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Friday, September 30, 2005

It's Miller Time!

Within moments after the announcement that Judith Miller had been released from jail and was going to testify tomorrow before the TraitorGate grand jury, the NYT posted a lengthy article by David Johnston and Doug Jehl regarding the events leading up to her liberty.

In the article, they confirm that as Jeralyn Merritt has long speculated, Scooter Libby was Miller's source (or at least one of them). It has been known that Miller met with Libby on July 8, 2003, and spoke with him a week later. They then go on to claim that Miller had never been satisfied by the fact that the waiver Libby gave her was not coerced, but that Libby finally assured her personally that everything was okay, and Miller now feels good about talking about it.

What a load of crap. Who do I look like, Curveball?

Two Washington Post reporters (Glenn Kessler and Walter Pincus) testified last year under a waiver of confidentiality granted by Libby. So did Time's Matt Cooper. Libby says he granted the same waiver to Miller more than a year ago. And yet St. Judy, the Martyr of Times Square, decided to squat in jail for 85 days, and only then talk to Libby on the phone to confirm that the waiver was "freely given." And now, thanks of that one phone call, she's ready to spill her guts to the grand jury? Does this make sense?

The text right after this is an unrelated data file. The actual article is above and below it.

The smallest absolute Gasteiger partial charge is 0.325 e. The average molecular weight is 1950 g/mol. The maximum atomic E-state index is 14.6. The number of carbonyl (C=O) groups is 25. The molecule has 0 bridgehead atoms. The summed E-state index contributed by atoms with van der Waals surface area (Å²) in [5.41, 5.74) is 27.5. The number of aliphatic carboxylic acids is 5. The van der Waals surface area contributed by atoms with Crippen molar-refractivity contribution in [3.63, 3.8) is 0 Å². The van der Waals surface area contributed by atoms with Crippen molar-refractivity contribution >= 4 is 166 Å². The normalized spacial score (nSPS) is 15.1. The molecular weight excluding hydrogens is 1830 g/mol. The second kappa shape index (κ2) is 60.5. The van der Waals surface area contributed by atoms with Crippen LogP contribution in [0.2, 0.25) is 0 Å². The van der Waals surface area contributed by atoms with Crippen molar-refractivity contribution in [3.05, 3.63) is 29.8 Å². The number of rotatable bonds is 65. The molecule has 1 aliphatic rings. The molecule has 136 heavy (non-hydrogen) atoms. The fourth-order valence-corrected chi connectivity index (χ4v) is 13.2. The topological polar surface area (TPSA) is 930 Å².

No, it doesn't. Something's rotten, and the writers of the story seem to know it and hint at the fact that this is merely the latest chapter in Miller's running line of First Amendment bullshit:
Ms. Miller said she believed the agreement between her lawyers and Mr. Fitzgerald "satisfies my obligation as a reporter to keep faith with my sources."
Yeah, we see your big quotation marks, boys. But here's the part that on the surface really bugs:
Bill Keller, the executive editor of The New York Times, said that Mr. Fitzgerald had assured Ms. Miller's lawyer that "he intended to limit his grand jury interrogation so that it would not implicate other sources of hers."
Now, Keller is a walking dirtbag who -- according to the article -- still refuses to say whether Miller was working on a Plame story for the NYT at all, which if she was not would entitle her to lay about as much claim to First Amendment protection in the matter as I would have for failing to bag my dog shit in the park. But there is no reason to doubt that he's telling the truth here, which means that if Miller did have other sources -- say, John Bolton -- she doesn't have to testify about them.

That's an ouch at first glance.

But here is what we know about the sequence of events:

1. Early August, Bolton visits Judy in jail.

2. Late August, Judy's lawyers start playing Lets Make a Deal. She now has Robert Bennett negotiating for her (which explains why dithering Floyd Abrams could tell Reuters two weeks ago that he had never spoken with Fitzgerald's office). Bennet begins discussions with Libby's attorney Joseph Tate in some weird kabuki designed to provide cover for Saint Judith's much-vaunted "principles" (*cough* *cough*).